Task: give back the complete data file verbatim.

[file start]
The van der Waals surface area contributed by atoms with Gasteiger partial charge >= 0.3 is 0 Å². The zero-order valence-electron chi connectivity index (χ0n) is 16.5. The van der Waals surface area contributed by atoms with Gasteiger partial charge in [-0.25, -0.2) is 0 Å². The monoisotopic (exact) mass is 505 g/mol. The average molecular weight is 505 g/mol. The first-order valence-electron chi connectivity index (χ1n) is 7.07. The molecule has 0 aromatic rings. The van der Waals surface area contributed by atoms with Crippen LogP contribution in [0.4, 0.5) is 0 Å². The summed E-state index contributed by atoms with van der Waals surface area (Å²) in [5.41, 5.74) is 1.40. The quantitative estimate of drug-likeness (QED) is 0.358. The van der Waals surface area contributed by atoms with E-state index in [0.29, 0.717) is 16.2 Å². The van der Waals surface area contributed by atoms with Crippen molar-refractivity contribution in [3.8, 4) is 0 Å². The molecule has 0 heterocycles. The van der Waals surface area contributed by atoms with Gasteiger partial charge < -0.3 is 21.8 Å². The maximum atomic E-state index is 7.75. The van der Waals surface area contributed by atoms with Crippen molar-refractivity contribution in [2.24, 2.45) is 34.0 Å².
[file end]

The van der Waals surface area contributed by atoms with Gasteiger partial charge >= 0.3 is 0 Å². The zero-order valence-electron chi connectivity index (χ0n) is 16.5. The van der Waals surface area contributed by atoms with Gasteiger partial charge in [-0.25, -0.2) is 0 Å². The monoisotopic (exact) mass is 505 g/mol. The average molecular weight is 505 g/mol. The first-order valence-electron chi connectivity index (χ1n) is 7.07. The molecule has 0 aromatic rings. The van der Waals surface area contributed by atoms with Crippen LogP contribution in [0.4, 0.5) is 0 Å². The summed E-state index contributed by atoms with van der Waals surface area (Å²) in [5.41, 5.74) is 1.40. The quantitative estimate of drug-likeness (QED) is 0.358. The van der Waals surface area contributed by atoms with E-state index in [0.29, 0.717) is 16.2 Å². The van der Waals surface area contributed by atoms with Crippen molar-refractivity contribution in [3.8, 4) is 0 Å². The molecule has 0 heterocycles. The van der Waals surface area contributed by atoms with Gasteiger partial charge < -0.3 is 21.8 Å². The maximum atomic E-state index is 7.75. The van der Waals surface area contributed by atoms with Crippen molar-refractivity contribution in [2.24, 2.45) is 34.0 Å².